Tessa and I took turns swinging our hatchets into the base of the mother buckthorn, slowly circling the tree until we had stripped the bark all the way around. I was surprised to find the inner bark was a lovely red-purple color. That’s the thing about invasive species. They are almost all charming which often is why they were introduced in the first place. The problem comes when they spread out of flower gardens and nurseries, bringing economic or ecological harm, often both.
When we finished treating the mother buckthorn the marsh felt strangely still. There was no crash like when Joe cut down the aspen. Unless you looked closely, you might not have noticed anything changed at all. That’s okay, though, because I know something did happen.
That’s how conservation works I think, planting seeds you might not be around to see grow, collecting seeds to be planted far away, or, in this case stopping new seeds from ever falling to reach the ground. To work in forestry is to work on the vast scale of the forest. Some things happen fast, a tree falls. Some things happen slowly, a tree grows. We can do nothing but accommodate.
As part of the CLM program, I’ve gotten to be part of so many projects that were going on long before I arrived and will continue into the future. I had the opportunity to learn from people all over the Ottawa and help them in their work. Figuratively and often literally I was given a chance to plant seeds in a forest I have grown to love. I’m so grateful for all the wonderful people I met along the way who care diligently for the land and let me be a part of that.
As I look back at my time on the forest, I realize that I took seeds with me too, a love of the outdoors that only grew, a greater understanding of federal lands, a heightened awareness of the world around me, and a deep appreciation for land management practices big and small. Even as time goes on and I continue down my professional path, I am sure that I will continue to discover lessons and skills I picked up without noticing like burrs on my sleeve, the beginnings of questions that are the beginning of quests, bulbs that are lying dormant and waiting for spring.
From the bustle of the Chicago suburbs to the quiet, slow-paced town of Needles, CA, my first weeks of the CLM internship have been a period of great adjustment. I’m glad to finally be away from the fast-paced days of Gurnee summers that are choked by traffic from the Six Flags amusement park and the mall. Though not much goes on in close proximity to my residence, I enjoy my work with the Needles field office greatly. My adviser Tom Stewart has been very helpful with my adjustment to the extreme temperatures and with navigating the region. I am only beginning to get used to the temperatures that exceed 100 degrees Fahrenheit on a sunny, summer day. A strategy to combat the summer heat has been starting work early. My field work is done before the afternoon hours.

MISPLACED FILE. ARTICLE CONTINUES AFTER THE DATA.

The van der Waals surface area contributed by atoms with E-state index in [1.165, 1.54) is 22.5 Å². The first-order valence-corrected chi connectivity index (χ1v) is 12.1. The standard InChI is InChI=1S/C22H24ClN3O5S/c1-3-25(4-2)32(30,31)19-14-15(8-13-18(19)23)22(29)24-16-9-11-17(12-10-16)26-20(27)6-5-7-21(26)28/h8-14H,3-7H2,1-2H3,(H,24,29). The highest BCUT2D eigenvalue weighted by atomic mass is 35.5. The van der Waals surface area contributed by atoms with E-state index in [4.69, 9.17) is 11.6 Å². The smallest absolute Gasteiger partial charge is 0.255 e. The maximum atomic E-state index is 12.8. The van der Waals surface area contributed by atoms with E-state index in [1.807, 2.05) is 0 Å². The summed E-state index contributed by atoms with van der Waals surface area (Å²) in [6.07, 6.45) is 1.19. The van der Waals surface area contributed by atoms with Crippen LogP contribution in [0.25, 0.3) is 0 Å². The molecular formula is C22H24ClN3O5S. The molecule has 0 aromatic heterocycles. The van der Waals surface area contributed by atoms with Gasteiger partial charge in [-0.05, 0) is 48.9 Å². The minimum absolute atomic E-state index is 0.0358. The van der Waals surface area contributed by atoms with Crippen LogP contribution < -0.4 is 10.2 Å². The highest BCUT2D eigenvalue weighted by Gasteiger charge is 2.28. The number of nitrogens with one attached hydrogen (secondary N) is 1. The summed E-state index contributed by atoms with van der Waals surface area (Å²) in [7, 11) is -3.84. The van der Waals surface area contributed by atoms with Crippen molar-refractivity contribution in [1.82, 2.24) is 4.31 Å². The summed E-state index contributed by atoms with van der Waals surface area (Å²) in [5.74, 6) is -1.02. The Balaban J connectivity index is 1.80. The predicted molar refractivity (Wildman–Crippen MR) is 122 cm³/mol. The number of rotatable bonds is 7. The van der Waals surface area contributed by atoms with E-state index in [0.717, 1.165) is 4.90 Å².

What I love about the field work is the many lizards I can see dashing across the rocky terrain, the Joshua trees that I had only seen in photographs and the dry climate. I don’t mind warm weather, but extreme humidity has always bothered me. Though it is not work-related, I also love the cheapness of produce at some stores in the region. I have bragged to friends and family about the affordability of avocados, grapes and strawberries. The only scary part of the work is the threat of rattlesnake bites. Though I have yet to hear that fear-inducing rattle, I have made myself a promise to not listen to an iPod while collecting so that I do not foolishly stumble across an angry rattlesnake.
As far as work goes, most of my time thus far has been spent collecting seeds for SOS from key plant species such as white bursage, creosote, indian ricegrass, big galleta and more. Proper and efficient seed collection from desert plants is a new skill that I am developing. Luckily I spent a great deal of time with flora and fauna identification in college; thus, my understanding of desert wildlife is rapidly expanding. I hope that my seed collecting can help to preserve plant species that are at risk due to pests, grazing animals, invasive species, pollution and other causes. Some seeds are extremely easy to collect (white bursage) but some can be very time-consuming (creosote). I have noticed that my first days of seed collection were awkward and confusing. Since my most recent field work, I can confidently say that my skills are improving.
I am also using GPS to mark good locations for seed collection as well as animals that are spotted. I found two desert tortoises (endangered species) on the same morning on my way to a desert spring. Some employees at the office say that they have only seen one tortoise after years of working in the field! Photographs of anything that catches my eye are taken at my leisure.
I am on the verge of working with water source management, bat surveys and other projects in the near future. Until then, I will see you fellow interns at the Grand Canyon.